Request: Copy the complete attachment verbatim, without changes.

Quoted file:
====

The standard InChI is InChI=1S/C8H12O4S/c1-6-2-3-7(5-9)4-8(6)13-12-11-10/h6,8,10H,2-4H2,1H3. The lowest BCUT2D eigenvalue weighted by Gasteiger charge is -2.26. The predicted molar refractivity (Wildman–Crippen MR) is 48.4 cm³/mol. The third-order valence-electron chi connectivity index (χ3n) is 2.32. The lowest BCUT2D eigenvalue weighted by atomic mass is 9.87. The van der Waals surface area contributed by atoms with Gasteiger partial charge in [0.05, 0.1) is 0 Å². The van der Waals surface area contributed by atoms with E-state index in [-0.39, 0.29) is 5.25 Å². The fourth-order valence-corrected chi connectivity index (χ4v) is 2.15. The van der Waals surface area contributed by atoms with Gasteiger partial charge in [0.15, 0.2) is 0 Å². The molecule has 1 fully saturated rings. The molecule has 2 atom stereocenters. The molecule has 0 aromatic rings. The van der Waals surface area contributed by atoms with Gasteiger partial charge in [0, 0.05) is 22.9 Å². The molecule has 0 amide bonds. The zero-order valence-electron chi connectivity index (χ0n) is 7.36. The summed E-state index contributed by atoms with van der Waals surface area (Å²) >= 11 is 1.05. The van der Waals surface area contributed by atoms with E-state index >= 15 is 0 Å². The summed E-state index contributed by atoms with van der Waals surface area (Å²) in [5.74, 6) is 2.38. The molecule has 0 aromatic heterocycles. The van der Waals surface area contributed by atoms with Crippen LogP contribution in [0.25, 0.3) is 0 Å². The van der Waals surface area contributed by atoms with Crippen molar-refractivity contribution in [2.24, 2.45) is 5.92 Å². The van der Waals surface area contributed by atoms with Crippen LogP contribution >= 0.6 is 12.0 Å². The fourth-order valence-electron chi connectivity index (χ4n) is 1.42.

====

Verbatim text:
The standard InChI is InChI=1S/C8H12O4S/c1-6-2-3-7(5-9)4-8(6)13-12-11-10/h6,8,10H,2-4H2,1H3. The lowest BCUT2D eigenvalue weighted by Gasteiger charge is -2.26. The predicted molar refractivity (Wildman–Crippen MR) is 48.4 cm³/mol. The third-order valence-electron chi connectivity index (χ3n) is 2.32. The lowest BCUT2D eigenvalue weighted by atomic mass is 9.87. The van der Waals surface area contributed by atoms with Gasteiger partial charge in [0.05, 0.1) is 0 Å². The van der Waals surface area contributed by atoms with E-state index in [-0.39, 0.29) is 5.25 Å². The fourth-order valence-corrected chi connectivity index (χ4v) is 2.15. The van der Waals surface area contributed by atoms with Gasteiger partial charge in [0.15, 0.2) is 0 Å². The molecule has 1 fully saturated rings. The molecule has 2 atom stereocenters. The molecule has 0 aromatic rings. The van der Waals surface area contributed by atoms with Gasteiger partial charge in [0, 0.05) is 22.9 Å². The molecule has 0 amide bonds. The zero-order valence-electron chi connectivity index (χ0n) is 7.36. The summed E-state index contributed by atoms with van der Waals surface area (Å²) >= 11 is 1.05. The van der Waals surface area contributed by atoms with E-state index >= 15 is 0 Å². The summed E-state index contributed by atoms with van der Waals surface area (Å²) in [5.74, 6) is 2.38. The molecule has 0 aromatic heterocycles. The van der Waals surface area contributed by atoms with Crippen LogP contribution in [0.25, 0.3) is 0 Å². The van der Waals surface area contributed by atoms with Crippen molar-refractivity contribution in [2.24, 2.45) is 5.92 Å². The van der Waals surface area contributed by atoms with Crippen LogP contribution >= 0.6 is 12.0 Å². The fourth-order valence-electron chi connectivity index (χ4n) is 1.42.